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Oil and gas unions work to improve quality of life in the north of Russia


IndustriALL Global Union, the International Labour Organization (ILO), IndustriALL affiliate the Russian Oil, Gas and Construction Workers Union (ROGWU) and the All-Russian sectoral association of employers in the oil and gas industry held an international conference in Surgut, Russia, on “Topical issue of wages in the North: international and national aspects” on 16 and 17 November.

The conference brought together about 200 representatives of government, oil and gas companies and trade unions.

The president of ROGWU, Aleksander Korchagin, noted that two thirds of the territory of Russia belongs to the north. 90 per cent of natural gas and 75 per cent of oil are produced in this area and create the basis for the Russian economy. However, despite difficult climatic conditions such as long, severe winters and low temperature, in recent years the average salary in the oil and gas regions has become equal to the average salary in Russia, causing an outflow of workers from northern areas of the country.

Sergeyus Glovackas, desk officer for Europe and Central Asia of the ILO Bureau for Workers’ Activities, noted that current efforts of trade unions and their position will define the future of work, and that it is essential for workers to sign permanent contracts.

ILO experts Rafael Pils and Harri Taliga cited statistics on wages in different countries and sectors.

The conference participants discussed the structure of the minimum wage and the wage formula for northern regions. Everyone agreed that the minimum wage is a base amount, which should not include any payments, regional bonuses and coefficients. IndustriALL suggested using the term “living wage” instead of “minimum wage”, meaning the minimum income necessary for workers to meet their basic needs.

IndustriALL’s energy director, Diana Junquera Curiel, said:

“Wages have increased in countries with developing economies during the last few years, but wage growth has slowed in countries with developed economies. We see growing inequality in wages in all countries. The rich get richer and the poor poorer. Around the world there is the phenomenon of the beggar worker , who has a full-time job but remains below the poverty line. What can unions do? We should strengthen our solidarity, build international alliances, increase the coverage of membership, negotiate sectoral collective agreements. We are stronger together”.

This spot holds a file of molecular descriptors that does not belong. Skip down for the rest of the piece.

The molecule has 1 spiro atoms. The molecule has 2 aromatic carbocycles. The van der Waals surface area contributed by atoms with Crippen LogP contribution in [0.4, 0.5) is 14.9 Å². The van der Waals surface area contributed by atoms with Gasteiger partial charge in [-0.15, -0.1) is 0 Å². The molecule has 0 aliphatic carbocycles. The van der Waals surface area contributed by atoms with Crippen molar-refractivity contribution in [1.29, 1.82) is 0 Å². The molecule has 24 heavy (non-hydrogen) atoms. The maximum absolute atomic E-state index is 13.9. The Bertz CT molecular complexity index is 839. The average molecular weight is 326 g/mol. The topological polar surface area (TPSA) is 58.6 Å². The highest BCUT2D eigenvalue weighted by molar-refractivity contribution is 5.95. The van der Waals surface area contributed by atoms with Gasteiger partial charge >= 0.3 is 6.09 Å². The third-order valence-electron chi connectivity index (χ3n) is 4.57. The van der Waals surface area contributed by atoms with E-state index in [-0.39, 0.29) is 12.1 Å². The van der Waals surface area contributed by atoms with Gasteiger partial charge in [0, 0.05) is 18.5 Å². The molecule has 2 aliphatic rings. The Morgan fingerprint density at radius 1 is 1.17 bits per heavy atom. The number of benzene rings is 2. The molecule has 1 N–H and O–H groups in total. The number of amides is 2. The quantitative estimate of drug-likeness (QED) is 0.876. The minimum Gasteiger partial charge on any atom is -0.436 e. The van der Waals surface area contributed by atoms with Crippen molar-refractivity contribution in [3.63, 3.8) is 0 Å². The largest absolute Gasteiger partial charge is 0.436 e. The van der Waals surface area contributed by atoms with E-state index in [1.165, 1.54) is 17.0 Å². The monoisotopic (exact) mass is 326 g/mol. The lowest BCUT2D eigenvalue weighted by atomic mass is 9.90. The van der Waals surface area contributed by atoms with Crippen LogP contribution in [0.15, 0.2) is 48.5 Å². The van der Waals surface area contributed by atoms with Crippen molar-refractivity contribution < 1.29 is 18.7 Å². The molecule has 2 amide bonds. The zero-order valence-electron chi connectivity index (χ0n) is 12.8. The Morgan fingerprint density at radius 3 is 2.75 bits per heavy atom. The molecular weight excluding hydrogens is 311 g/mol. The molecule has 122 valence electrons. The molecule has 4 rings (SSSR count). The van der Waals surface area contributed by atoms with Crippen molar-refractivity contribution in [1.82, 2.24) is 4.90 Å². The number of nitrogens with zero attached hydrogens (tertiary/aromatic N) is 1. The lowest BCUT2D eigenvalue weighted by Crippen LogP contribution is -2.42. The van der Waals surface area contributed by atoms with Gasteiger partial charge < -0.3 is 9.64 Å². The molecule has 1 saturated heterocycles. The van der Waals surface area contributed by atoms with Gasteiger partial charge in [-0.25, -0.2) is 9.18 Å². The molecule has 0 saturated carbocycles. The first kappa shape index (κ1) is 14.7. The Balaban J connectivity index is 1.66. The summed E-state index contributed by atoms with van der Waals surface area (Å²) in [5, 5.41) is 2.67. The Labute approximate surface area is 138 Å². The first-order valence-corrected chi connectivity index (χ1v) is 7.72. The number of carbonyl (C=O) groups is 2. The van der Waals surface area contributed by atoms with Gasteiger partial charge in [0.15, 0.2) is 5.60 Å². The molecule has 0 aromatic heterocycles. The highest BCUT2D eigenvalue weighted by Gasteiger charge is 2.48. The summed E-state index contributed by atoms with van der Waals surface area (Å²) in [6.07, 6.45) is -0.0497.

Deputy of the State Duma of the Russian Federation Mikhail Tarasenko told of the difficulties in promoting the just demands of workers in the legislative body. He urged participants to include in the resolution of the conference requirements not only for the authorities, but also for employers through a sectoral tariff agreement.

The participants of the conference noted that there is growing inequality between the regions of Russia where vertically integrated companies operate, and the capital Moscow, where head offices are located and pay all their taxes. If the companies paid taxes to the budget of the regions where they work, this would increase the average salary in the regions and would give an additional argument to demand the salary increases for oil and gas workers in the negotiations with employers.

Vadim Borisov, regional secretary of IndustriALL, emphasized the importance of the issue of wages:

“It is believed that the salary of workers of the oil and gas sector in Russia is high compared with wages of workers in other industries. But as soon as we begin to compare the salary of Russian oil workers with a salary of oil workers, for example, in Norway, the picture changes dramatically. Russian workers receive significantly lower wages, working in the same conditions on the same equipment. Therefore, the international aspect is very important in the discussion on decent wages”.

The conference ended with the adoption of recommendations to national authorities and employers to improve the quality of life of northerners. 


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